Orazio Michi (c.1594-1641), often called Horatio del Arpa, owed his considerable fame to his virtuosic harp playing. It was greatly admired in the salons of the noble Roman families, particularly those of the cardinals Montalto, Maurice de Savoie and Antonio Barberini. He must also have enjoyed a fine reputation as a composer, for his name appears alongside some of the most celebrated authors in the 1640 collection Raccolta d'arie spirituali. Some 60 of his cantatas for solo voice and continuo survive, and they are among the most beautiful of that period. All Michi's cantatas are on spiritual and moral texts. The only piece of his in the Paris manuscript is a conzona in two strophes, Spera mi disse amore, to a text by Domenico Benigni.
Carlo Caproli (1615-20 tot 1692-95) was a composer, organist and virtuoso violinist (whence his nickname: Carlo del Violino). He served in Rome in a number of musical capellas, including that of Prince Ludovisi, and like Marazzoli and Rossi before him was honoured at the French court, where he was sumptuously received in 1653-4 during the preparation and presentation of his opera Le nozze di Peleo di Theti to a libretto by Francesco Buti; for this he received the title Maître de la Musique du Cabinet du Roy from Louis XIV. The two cantatas here are sufficient proof of his abundant talent. The first, Frondosi e verdi boschi, is in the composite cantata genre and alternates recitative and aria sections. The text is by Andrea Barbazza, a member of the Accademia degli Humoristi. In the second piece, Di sue belleza altera, the story of a beautiful nymph on the banks of the Tiber is narrated in recitative and arioso styles: we hear the nymph herself singing to the river when she breaks into an aria with a refrain which Caproli calls "estreviglio". This refrain technique is reminiscent of the refrains in the contemporary Spanish villancico, and indeed Caproli use of the term demonstrates that is a conscious borrowing on his part.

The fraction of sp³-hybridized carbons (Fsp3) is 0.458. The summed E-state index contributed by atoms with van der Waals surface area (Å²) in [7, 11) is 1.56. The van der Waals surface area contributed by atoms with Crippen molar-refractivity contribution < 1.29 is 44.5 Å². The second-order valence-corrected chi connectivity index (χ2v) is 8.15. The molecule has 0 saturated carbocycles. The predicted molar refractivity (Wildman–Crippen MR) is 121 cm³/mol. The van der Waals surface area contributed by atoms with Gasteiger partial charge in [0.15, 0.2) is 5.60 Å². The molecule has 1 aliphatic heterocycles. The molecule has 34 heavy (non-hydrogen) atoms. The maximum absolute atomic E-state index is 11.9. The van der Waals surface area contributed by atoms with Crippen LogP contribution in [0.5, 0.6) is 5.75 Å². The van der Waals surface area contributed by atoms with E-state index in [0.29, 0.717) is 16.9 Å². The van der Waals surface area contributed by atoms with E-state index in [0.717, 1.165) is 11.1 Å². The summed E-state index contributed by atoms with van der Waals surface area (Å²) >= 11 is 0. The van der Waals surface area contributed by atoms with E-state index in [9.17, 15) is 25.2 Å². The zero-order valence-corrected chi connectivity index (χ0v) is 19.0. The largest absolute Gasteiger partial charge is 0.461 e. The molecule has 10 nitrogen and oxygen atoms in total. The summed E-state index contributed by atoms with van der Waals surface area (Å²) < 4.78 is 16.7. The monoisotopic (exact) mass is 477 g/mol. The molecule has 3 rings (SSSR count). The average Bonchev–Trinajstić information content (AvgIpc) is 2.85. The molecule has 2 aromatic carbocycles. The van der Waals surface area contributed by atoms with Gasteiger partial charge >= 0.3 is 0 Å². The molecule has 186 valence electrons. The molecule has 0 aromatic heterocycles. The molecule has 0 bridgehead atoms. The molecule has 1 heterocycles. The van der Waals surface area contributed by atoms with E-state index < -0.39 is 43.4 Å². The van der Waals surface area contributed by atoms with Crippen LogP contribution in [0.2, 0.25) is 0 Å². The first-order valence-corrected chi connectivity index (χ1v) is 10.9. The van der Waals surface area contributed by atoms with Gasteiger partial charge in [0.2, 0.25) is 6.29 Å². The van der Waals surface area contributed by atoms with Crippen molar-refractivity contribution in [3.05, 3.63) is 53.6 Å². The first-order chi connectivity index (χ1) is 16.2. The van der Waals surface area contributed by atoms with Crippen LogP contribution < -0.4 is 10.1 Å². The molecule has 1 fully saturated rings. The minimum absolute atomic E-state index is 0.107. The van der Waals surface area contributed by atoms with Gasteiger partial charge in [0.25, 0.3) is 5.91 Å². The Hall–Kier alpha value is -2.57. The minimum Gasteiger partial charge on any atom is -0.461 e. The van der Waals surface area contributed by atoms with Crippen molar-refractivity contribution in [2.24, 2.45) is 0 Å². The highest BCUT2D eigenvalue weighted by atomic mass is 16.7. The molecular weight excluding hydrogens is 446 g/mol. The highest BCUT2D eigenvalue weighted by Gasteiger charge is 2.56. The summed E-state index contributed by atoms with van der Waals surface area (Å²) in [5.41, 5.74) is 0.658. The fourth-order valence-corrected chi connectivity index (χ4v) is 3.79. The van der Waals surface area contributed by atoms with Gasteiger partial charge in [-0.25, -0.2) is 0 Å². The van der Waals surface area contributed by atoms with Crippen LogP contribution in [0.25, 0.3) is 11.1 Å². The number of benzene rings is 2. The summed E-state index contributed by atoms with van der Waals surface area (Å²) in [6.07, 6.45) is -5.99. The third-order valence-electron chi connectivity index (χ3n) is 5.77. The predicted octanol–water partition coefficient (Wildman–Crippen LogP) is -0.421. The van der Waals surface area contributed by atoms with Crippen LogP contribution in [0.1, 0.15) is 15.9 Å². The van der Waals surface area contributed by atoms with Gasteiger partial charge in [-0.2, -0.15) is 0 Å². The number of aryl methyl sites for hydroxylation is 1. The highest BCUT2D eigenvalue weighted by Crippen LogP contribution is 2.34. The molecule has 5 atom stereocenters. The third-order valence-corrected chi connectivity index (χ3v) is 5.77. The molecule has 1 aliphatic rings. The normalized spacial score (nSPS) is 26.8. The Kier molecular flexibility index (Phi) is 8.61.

The other composers are much less wel known today, although the inclusion of their works in this collection next to international successes such as Rossi's Un ferito cavaliero indicates that they were highly regarded at the time. There is virtually no information about the life of Carlo Eustachio, who composed both the text and music of his cantatas. From the seven included in the manuscript we have chose Fiumicello che con l'onda, a gentle strophic aria over a passaclia-like bass in which a disapointed lover confesses his amorous pains to a little stream. Other pieces in the collection remain anonymous. S'io son pazzo, to words by Monsignor Stefano Vai, is a rollicking dance song with a comic text close in spirit to the commedia dell'arte.
Before achieving a stable structure at the end of the 17th century, principally through the works of the Neapolitan school, the cantata went through a mid-century development in Rome characterized by a remarkable formal freedom. Despite its modest means (usually a solo voice and continuo), this open and experimental genre allowed an infinite variety of atmosphere and became the vehicle of choice for the best poets and musicians to express every nuance of love's passions. For a number of reasons, there was a particularly vibrant exchange of ideas, musical and otherwise, between Rome and Paris in the first half of the 17th century. As a result, despite the strong affirmation of national character in the French "grand siècle", there can be no denying its deep roots in the soil of the Italian Baroque. One need look no further than the career of Jean Baptiste Lully (Giovanni Battista Lulli) for a confirmation of this. It is impossible to know what value Richeliu attached to Castelli's gift, but the presence in France of this beautiful manuscript bears vital witness to the strong ties, both artistic and political, which bound Rome and Paris at that time.
Isabelle Coulmeau and François Filiatrault
Translation Stephen Stubbs
11A qual dardo il cor si deve
12Frondosi e verdi boschi
13Spera mi disse amore
14Fanciulla son io
15S'io son pazzo
17'Piangete aure, piangete'
18Fiumicello che son l'onda
110La bella piu bella
111Un ferito cavaliero
112Fiumicello che con l'onda
113Di sue bellezze altera
114Improvisation - Sdegno campion audace
115Mio core languisce